Dawn Glanc clipping a draw near the end of the comp route. Photo copyright Ellen Lapham.

Both winners, Glanc and Wharton, had just recovered from serious injuries, coming back to win the comp this year. Wharton earlier last summer was soloing a climb in Rifle when he fell 20 feet and hit the ground breaking both arms and his back. Less than a year later he wins his 3rd Ouray Ice Comp in a row, and with plenty of time to spare. Dawn Glanc, who injured her back earlier this year, has been a top competitor over the last few years in the women’s division of the Comp. She placed 2nd in 2007, 1st in 2009, 3rd in 2010, and now 1st again in 2011.

Fun Activities at the Festival

The Ice Festival also holds fun events for climbers to participate

An all women’s clinic taught my Margo Talbot. One of the many clinics at the Ouray Ice Festival. Photo copyright Genevieve Hathaway.

in. Most meaningful to ice climbers who participate are the climbing clinics instructed by some of the best ice climbers in the world. Dozens of ice climbers received top notch instruction in everything from beginning ice technique to ice anchors, to efficient multi-pitch climbing to leading ice. There was a slackline set up high over the park canyon. Mic’d Demos were held with top-notch ice climbers, who climbed steep ice discussing what they were doing and how they were doing it. A treadwall speed-climbing challenge dished out cash prizes to the fastest climbers. Festival goers were treated to the opportunity to meet Steve House and Majka Burkhardt and have their latest books, Houses’ Beyond the Mountain and Burkhardt’s Vertical Ethiopia, signed. And, in one very unique contest, anyone and everyone stepped up to throw down in the Ice Axe Throwing Contest hosted by The North Face.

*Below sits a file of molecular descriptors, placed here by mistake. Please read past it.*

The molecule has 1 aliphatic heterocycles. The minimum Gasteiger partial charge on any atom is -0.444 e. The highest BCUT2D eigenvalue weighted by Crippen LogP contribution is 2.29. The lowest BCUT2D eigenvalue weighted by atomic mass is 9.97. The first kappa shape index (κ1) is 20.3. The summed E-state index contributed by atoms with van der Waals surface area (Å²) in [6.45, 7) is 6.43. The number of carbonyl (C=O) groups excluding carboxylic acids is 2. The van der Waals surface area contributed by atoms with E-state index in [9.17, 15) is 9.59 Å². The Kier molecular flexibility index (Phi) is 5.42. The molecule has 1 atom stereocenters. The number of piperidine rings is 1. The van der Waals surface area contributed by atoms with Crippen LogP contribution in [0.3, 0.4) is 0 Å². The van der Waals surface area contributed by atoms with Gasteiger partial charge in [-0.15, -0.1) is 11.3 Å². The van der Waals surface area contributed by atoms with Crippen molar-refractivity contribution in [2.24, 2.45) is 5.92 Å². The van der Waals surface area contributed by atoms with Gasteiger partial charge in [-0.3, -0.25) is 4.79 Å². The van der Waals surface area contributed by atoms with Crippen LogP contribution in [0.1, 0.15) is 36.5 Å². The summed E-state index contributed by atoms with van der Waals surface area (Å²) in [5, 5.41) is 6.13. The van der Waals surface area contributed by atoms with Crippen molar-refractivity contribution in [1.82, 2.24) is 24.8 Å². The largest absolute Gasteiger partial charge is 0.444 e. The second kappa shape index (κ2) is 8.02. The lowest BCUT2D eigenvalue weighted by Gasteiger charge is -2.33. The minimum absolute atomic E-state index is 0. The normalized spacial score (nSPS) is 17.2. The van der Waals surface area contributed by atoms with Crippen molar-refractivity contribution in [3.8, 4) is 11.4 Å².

Always a Special Moment

One of the special and memorable moments of the ice fest was the Stump Award. The Stump Award is a shirt, handed out to, as the award itself puts it, “some of the most famous ice climbers and gimps in the world.” Not only to famous climbers, but also local climbers who aren’t letting their “disability” stop them from being active and living life. Many of the more famous recipients of this shirt have been Jeff Lowe, Warren MacDonald, and Vijay Viswanathan. This shirt not only honors those who do not let life’s physical challenges and “disabilities” slow them down, but also helps raise money for ice park improvements and projects.

This year the award went to Pete Davis. He was born without one arm, but that never stopped him from taking life by the reigns. He leads sport routes and currently works at the Ouray Ice Park.

Who will receive next year’s Stump Award? It’s guaranteed to be someone with an incredible life story and who will inspire all in the room.

Tips and Tricks from Our First Fest

– Book your hotel room early: with hundreds of people attending the festival, lodging fills up quickly.

– Attend events: they are fun and a great way to meet fellow ice climbers.

– Sign up for a clinic or two. Some of the best ice climbers in the world come to Ouray and teach clinics. Whether you are someone who has never been on ice or are looking to improve your technique, the instructors are all to notch.

– Demo gear! Reps from gear companies don’t haul it all the way down to Ouray for their health and the joy of having to set it up and take it down every day. They brought their latest, coolest toys down to share with Fest goers. So stop by the booths and check out some gear! Gear rental is free, just be sure to get to the booths bright and early in the morning since the gear goes fast.

– Thank the Reps, they work hard while Fest attendees to get play.

– Watch the Comp! Whether you’ve just started climbing or have been climbing for a long time, the Comp is always a fun event to attend. The park becomes electric as the audience cheers, hoots and hollers as some of the world’s best dance their way up rock and ice with tools and crampons.

– Donate to the Park. It helps keep the Ice Park free, open and improving every year.

– Most importantly, thank the Ice Park and Festival staff and volunteers who make this all possible and keep the park open. They work harder than you can imagine.